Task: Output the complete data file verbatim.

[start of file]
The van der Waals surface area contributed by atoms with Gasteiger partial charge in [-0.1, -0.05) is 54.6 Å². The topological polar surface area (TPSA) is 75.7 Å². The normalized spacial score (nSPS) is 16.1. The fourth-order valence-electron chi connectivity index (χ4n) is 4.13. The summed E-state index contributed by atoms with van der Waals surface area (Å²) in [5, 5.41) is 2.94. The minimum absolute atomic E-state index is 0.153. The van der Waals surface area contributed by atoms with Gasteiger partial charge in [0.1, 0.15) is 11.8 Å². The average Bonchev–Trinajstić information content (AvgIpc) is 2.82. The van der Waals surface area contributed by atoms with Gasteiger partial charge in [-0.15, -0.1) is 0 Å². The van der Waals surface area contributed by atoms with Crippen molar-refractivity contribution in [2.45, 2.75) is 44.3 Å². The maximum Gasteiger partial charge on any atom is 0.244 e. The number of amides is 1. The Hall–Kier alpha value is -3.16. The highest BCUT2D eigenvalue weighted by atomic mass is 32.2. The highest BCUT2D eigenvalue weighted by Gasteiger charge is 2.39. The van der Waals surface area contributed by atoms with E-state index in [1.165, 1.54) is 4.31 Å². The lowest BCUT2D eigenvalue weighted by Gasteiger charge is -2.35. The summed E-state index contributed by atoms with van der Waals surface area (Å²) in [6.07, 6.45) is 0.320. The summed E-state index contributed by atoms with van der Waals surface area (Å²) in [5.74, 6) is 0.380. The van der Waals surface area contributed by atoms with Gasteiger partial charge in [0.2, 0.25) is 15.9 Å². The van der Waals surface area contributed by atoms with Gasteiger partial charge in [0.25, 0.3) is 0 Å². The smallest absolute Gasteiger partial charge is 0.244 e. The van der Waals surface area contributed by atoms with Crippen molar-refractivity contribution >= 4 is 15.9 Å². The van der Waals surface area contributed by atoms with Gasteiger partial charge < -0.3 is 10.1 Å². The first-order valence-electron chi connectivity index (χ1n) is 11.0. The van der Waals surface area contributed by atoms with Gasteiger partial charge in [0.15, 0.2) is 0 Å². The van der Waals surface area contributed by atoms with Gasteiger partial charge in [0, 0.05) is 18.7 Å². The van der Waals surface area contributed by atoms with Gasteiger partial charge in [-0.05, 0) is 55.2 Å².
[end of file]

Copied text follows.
The van der Waals surface area contributed by atoms with Gasteiger partial charge in [-0.1, -0.05) is 54.6 Å². The topological polar surface area (TPSA) is 75.7 Å². The normalized spacial score (nSPS) is 16.1. The fourth-order valence-electron chi connectivity index (χ4n) is 4.13. The summed E-state index contributed by atoms with van der Waals surface area (Å²) in [5, 5.41) is 2.94. The minimum absolute atomic E-state index is 0.153. The van der Waals surface area contributed by atoms with Gasteiger partial charge in [0.1, 0.15) is 11.8 Å². The average Bonchev–Trinajstić information content (AvgIpc) is 2.82. The van der Waals surface area contributed by atoms with Gasteiger partial charge in [-0.15, -0.1) is 0 Å². The van der Waals surface area contributed by atoms with Crippen molar-refractivity contribution in [2.45, 2.75) is 44.3 Å². The maximum Gasteiger partial charge on any atom is 0.244 e. The number of amides is 1. The Hall–Kier alpha value is -3.16. The highest BCUT2D eigenvalue weighted by atomic mass is 32.2. The highest BCUT2D eigenvalue weighted by Gasteiger charge is 2.39. The van der Waals surface area contributed by atoms with E-state index in [1.165, 1.54) is 4.31 Å². The lowest BCUT2D eigenvalue weighted by Gasteiger charge is -2.35. The summed E-state index contributed by atoms with van der Waals surface area (Å²) in [6.07, 6.45) is 0.320. The summed E-state index contributed by atoms with van der Waals surface area (Å²) in [5.74, 6) is 0.380. The van der Waals surface area contributed by atoms with Gasteiger partial charge in [0.2, 0.25) is 15.9 Å². The van der Waals surface area contributed by atoms with Gasteiger partial charge in [0.25, 0.3) is 0 Å². The smallest absolute Gasteiger partial charge is 0.244 e. The van der Waals surface area contributed by atoms with Crippen molar-refractivity contribution >= 4 is 15.9 Å². The van der Waals surface area contributed by atoms with Gasteiger partial charge < -0.3 is 10.1 Å². The first-order valence-electron chi connectivity index (χ1n) is 11.0. The van der Waals surface area contributed by atoms with Gasteiger partial charge in [0.15, 0.2) is 0 Å². The van der Waals surface area contributed by atoms with Gasteiger partial charge in [0, 0.05) is 18.7 Å². The van der Waals surface area contributed by atoms with Gasteiger partial charge in [-0.05, 0) is 55.2 Å².